By CARLA SALAZAR, Associated Press Jan 24, 2011
LIMA, Peru – A Peruvian appeals court rejected a prosecutor's attempt to
revoke the parole of U.S. activist Lori Berenson, who was released in May
after serving 15 years for aiding leftist rebels.
Berenson and her attorney told The Associated Press on Monday that the
ruling is final and cannot be appealed by prosecutors, ending eight months
of excruciating legal purgatory.
"I'm pleased with the decision and grateful for it," Berenson said by
telephone, adding that she was "greatly relieved."
"The only thing that she can do now, with tranquility, is to plan her
life," said Anibal Apari, her attorney and the father of Berenson's
20-month-old son, Salvador.
Under her parole, the 41-year-old New Yorker cannot leave Peru until her
20-year sentence ends in 2015 — unless President Alan Garcia decides to
commute it. He has said he would consider doing so only once the legal
case ran its course.
Constitutional law expert Mario Amoretti agreed that the ruling should be
final. He said the state could conceivably file a challenge claiming a
constitutional violation but that he didn't see the grounds for such an
Berenson was first freed in May only to be sent back to prison for three
months on a technicality. The judge who originally granted parole
reinstated that decision and released the New Yorker again, but
anti-terroism Prosecutor Julio Galindo continued to appeal.
The three-judge appeals court's decision — dated Jan. 18 but made public
Monday — rejected Galindo's argument that, as someone convicted of aiding
terrorists, Berenson should not have been able to use work and study to
reduce her sentence.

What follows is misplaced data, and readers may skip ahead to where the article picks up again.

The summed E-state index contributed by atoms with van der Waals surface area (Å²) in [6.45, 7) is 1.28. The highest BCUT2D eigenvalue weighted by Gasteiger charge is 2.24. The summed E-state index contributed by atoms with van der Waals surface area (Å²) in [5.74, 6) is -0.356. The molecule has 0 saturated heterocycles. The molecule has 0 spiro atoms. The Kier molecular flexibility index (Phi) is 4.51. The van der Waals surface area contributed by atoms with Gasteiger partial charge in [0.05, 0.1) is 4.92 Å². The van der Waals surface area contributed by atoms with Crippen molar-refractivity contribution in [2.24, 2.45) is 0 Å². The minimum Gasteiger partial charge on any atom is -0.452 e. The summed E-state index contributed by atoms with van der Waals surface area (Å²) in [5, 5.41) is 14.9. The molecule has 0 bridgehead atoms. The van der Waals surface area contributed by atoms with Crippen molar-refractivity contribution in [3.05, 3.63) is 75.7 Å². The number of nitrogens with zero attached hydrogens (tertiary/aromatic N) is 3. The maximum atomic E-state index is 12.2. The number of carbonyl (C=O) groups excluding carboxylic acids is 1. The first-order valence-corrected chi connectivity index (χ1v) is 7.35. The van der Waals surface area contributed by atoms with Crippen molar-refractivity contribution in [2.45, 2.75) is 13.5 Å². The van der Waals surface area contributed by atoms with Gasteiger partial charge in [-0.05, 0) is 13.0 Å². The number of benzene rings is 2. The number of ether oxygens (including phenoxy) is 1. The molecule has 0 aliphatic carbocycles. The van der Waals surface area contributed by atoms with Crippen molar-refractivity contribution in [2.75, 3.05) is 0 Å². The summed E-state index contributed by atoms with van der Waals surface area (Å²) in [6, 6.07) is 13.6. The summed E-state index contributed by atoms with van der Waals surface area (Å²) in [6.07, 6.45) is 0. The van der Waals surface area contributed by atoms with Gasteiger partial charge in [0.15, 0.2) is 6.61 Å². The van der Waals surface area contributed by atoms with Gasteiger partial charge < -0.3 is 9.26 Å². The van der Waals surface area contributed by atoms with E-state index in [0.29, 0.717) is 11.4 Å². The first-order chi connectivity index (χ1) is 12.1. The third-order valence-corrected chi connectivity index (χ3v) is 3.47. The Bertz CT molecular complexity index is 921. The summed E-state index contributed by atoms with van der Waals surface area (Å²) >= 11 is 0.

The judges also cited a psychological report that said Berenson had
"developed projects for a future life, grounded in motherhood" and had, in
essence, been rehabilitated.
Reached by the AP on Monday, Galindo said he had not read the decision and
would not comment.
Asked what she plans to do now, Berenson said: "I'm just going to go on
with my life, basically." She and Apari are separated, though the two
remain close friends.
Berenson has said she wants only to return to her native New York, where
her parents are university professors, and devote herself to Salvador.
"I want to redo my life, live as a normal person," she told the AP in a
November interview in her rented apartment in Lima's upscale Miraflores
district. She said she hopes to earn a living as a translator.
Reached at his home in New York, her father, Mark Berenson said Monday
that he and his wife, Rhoda, were "thrilled."
Berenson said the news of his daughter's parole appeared in the Peruvian
newspaper La Republica on Saturday but could not be verified until today
because the courts were closed.
"It was a tremendous relief," he said.
Had Berenson been forced back behind bars, Peruvian prison rules stipulate
that Salvador could not have stayed with her after reaching age 3. Mark
Berenson said he and his wife might have had to move to Peru to care for
"None of that is necessary now, and fortunately we can go on with our
lives," he said.
Since her parole in May, Lori Berenson has repeatedly expressed regret for
aiding the rebel Tupac Amaru Revolutionary Movement.
Arrested in 1995, she was accused of helping the rebels plan an armed
takeover of Congress, an attack that never happened.
A military court convicted her the following year and sentenced her to
life in prison for sedition. But after intense U.S. government pressure,
she was retried in civil courts in 2001 and sentenced to 20 years for
Berenson was completely unrepentant at the time of her arrest but softened
during years of sometimes harsh prison conditions, eventually being
praised as a model prisoner.
Yet she is viewed by many as a symbol of the 1980-2000 rebel conflict that
claimed some 70,000 lives. The fanatical Maoist Shining Path movement did
most of the killing, while Tupac Amaru was a lesser player.
Berenson has acknowledged helping the rebels rent a safe house, where
authorities seized a cache of weapons. But she insists she didn't know
guns were being stored there. She denies ever belonging to Tupac Amaru or
engaging in violent acts.
In the November interview, Berenson said she was deeply troubled at having
become Peru's "face of terrorism."
Its most famous prisoner, she also became a politically convenient
scapegoat, she said.
Associated Press writer Frank Bajak in Bogota, Colombia, and Karen
Matthews in New York contributed to this report.